The Argument For “Marriage Equality” Is NOT a Conservative One

marriage equality

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This week the Supreme Court will hear oral arguments on same California’s Prop 8 and a section of the Defense of Marriage Act which deals with benefits for same sex couples. Same sex marriage is front and center once again and I’ve heard some interesting arguments on how supporting government involvement in defining marriage is a “conservative” ideal. During the Sunday morning talk show circuit, former Bush communications adviser took the moderate position emerging within the GOP against American Values’ Gary Bauer. Nicole Wallace tried to argue that supporting “marriage equality” is a conservative position. No, it is not.

I’ve never understood how anyone who spent the past four-plus years lamenting the size of government could then argue for its increase by inviting it into the discussion of marriage. We complain about government in health care, we complain about government in education, we complain about government regulating soft drink size, but suddenly some of us have no problem with more government in people’s relationships with one another. Marriage is a covenant between a man, woman, and God before God on His terms. It is a religious civil liberty, not a right granted by government. It should never have been regulated by government in the first place, and government shouldn’t have an expanded reach in further regulating it now. There is no allowance constitutionally that invites our government to define the religious covenant of marriage.

I’ve no issue with same sex couples entering into contractual agreements with each other or sharing benefits (the military decisions should be made by those with the credit of service day in and day out, not civilian advocacy groups). Isn’t that the goal of this conflict? If so, to me, that’s an issue separate from marriage. In suing over “marriage” itself one is demanding that God change His definition of the union between a man and a woman. If recognition of status, ease with other contractual obligations, and other issues are the issues, why the need to force people of faith to alter recognition of God’s Word on the matter? The people may bend as reeds to lawfare, but God will not. Frankly, I see no point in being on any side other than God’s on any matter, and God is more small government than any player in the scene.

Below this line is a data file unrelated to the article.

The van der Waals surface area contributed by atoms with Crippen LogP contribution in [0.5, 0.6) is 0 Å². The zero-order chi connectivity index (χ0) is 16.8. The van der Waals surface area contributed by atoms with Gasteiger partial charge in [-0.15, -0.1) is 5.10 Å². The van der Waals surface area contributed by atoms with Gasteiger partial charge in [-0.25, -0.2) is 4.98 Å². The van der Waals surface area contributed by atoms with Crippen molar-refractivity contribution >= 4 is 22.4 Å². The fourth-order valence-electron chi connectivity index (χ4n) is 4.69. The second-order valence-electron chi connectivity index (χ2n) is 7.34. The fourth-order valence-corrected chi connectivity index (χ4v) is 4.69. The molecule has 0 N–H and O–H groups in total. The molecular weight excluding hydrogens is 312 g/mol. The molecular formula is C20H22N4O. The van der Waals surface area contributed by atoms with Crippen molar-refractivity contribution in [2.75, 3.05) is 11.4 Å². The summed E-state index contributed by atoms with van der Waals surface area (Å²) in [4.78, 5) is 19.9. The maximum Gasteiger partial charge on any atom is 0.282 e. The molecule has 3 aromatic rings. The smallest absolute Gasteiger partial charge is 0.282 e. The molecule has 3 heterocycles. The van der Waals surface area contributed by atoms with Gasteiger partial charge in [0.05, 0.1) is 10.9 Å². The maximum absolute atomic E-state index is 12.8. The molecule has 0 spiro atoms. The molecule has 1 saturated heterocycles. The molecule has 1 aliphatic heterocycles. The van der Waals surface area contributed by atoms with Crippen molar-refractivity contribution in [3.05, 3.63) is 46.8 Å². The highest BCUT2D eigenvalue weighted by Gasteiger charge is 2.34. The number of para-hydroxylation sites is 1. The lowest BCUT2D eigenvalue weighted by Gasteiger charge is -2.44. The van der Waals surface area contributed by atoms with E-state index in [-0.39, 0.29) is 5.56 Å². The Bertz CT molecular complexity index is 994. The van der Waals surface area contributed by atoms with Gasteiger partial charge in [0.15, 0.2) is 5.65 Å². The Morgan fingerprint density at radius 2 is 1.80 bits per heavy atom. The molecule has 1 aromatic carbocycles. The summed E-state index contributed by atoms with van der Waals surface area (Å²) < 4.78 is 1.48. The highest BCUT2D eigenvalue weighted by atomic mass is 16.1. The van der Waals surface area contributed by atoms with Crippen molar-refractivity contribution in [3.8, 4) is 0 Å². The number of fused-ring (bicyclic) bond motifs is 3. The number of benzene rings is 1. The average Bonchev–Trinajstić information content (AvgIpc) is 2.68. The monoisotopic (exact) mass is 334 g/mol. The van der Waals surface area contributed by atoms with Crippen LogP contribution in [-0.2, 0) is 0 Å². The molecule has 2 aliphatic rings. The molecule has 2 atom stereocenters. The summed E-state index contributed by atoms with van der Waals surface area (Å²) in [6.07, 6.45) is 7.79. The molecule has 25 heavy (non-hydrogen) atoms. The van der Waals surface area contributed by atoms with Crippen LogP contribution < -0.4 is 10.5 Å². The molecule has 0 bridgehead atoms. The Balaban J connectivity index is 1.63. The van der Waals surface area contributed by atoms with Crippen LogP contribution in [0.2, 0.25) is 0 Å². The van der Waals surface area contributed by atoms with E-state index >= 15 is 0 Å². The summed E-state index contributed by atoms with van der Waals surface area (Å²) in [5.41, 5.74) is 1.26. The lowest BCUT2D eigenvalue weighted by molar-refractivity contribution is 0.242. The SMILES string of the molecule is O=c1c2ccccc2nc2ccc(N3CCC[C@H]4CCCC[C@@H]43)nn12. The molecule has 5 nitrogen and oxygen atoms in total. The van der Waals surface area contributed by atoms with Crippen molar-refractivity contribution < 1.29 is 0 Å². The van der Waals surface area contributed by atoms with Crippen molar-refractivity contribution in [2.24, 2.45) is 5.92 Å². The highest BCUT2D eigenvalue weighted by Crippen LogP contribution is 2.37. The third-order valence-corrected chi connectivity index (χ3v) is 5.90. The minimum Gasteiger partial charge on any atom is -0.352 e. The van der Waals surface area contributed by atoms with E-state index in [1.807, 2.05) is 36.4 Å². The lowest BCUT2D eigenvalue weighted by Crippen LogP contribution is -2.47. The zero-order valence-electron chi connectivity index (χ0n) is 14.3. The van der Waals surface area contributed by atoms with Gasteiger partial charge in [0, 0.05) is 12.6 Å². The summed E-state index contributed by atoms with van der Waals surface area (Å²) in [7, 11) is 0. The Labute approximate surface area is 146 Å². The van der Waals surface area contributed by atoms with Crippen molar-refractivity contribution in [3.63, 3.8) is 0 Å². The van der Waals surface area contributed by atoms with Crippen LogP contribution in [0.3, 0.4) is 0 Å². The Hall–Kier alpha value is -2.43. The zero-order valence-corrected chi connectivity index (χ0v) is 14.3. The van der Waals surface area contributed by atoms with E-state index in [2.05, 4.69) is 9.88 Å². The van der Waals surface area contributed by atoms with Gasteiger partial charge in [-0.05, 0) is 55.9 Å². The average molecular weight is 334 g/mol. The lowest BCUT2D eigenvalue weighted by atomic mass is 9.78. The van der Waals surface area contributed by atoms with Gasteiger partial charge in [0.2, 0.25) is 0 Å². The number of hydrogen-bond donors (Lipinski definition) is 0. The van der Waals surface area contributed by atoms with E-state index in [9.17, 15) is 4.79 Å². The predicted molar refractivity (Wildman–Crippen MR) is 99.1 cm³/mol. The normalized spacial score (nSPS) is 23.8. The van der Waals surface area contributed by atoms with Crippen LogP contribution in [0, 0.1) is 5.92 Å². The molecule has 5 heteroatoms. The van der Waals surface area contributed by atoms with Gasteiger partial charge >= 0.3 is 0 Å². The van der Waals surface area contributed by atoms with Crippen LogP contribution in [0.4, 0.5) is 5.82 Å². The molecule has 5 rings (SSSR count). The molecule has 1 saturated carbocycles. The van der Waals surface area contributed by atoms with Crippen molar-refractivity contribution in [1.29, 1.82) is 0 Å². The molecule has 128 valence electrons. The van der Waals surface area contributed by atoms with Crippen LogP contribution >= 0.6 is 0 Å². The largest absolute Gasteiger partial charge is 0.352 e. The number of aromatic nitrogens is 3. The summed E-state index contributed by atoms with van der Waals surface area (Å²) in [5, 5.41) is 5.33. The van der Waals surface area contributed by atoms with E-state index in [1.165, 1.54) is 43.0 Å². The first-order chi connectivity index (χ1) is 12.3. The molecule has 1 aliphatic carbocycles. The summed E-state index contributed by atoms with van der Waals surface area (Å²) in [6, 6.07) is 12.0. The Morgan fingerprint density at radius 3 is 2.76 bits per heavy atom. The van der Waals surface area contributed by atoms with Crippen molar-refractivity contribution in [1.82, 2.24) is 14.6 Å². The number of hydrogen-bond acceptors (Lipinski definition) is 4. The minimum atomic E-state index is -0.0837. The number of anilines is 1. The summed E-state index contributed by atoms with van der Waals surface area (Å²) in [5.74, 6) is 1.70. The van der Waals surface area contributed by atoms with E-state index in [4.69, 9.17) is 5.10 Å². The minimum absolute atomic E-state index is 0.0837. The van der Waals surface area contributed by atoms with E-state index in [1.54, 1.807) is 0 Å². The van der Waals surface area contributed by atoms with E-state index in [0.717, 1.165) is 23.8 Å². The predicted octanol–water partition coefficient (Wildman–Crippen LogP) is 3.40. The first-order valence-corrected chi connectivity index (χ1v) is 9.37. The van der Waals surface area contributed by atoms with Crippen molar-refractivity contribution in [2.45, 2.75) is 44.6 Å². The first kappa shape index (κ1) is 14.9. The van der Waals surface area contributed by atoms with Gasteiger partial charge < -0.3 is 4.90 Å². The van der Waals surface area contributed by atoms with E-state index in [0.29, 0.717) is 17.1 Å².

In suing over marriage one is demanding that others modify their beliefs to accommodate another. Do not people of faith retain their First Amendment liberty of freedom of religion?

California voters in Prop 8 are awaiting to see if elections in their state matter. Advocacy groups vilified Mormons yet according to numerous local media reports based on exit polling data, black and latino communities provided “key support” in the passage of Prop 8. The left had a more difficult time vilifying these voting blocs because it’s harder to ask them for votes later. Despite democracy in our constitutional republic working as it should, voters were sued to have their votes in a taxpayer-paid-for election overturned. The gap in the door will widen for lawsuits if the goal of homogenization isn’t realized. Prop 8 is just the beginning. Do you doubt?

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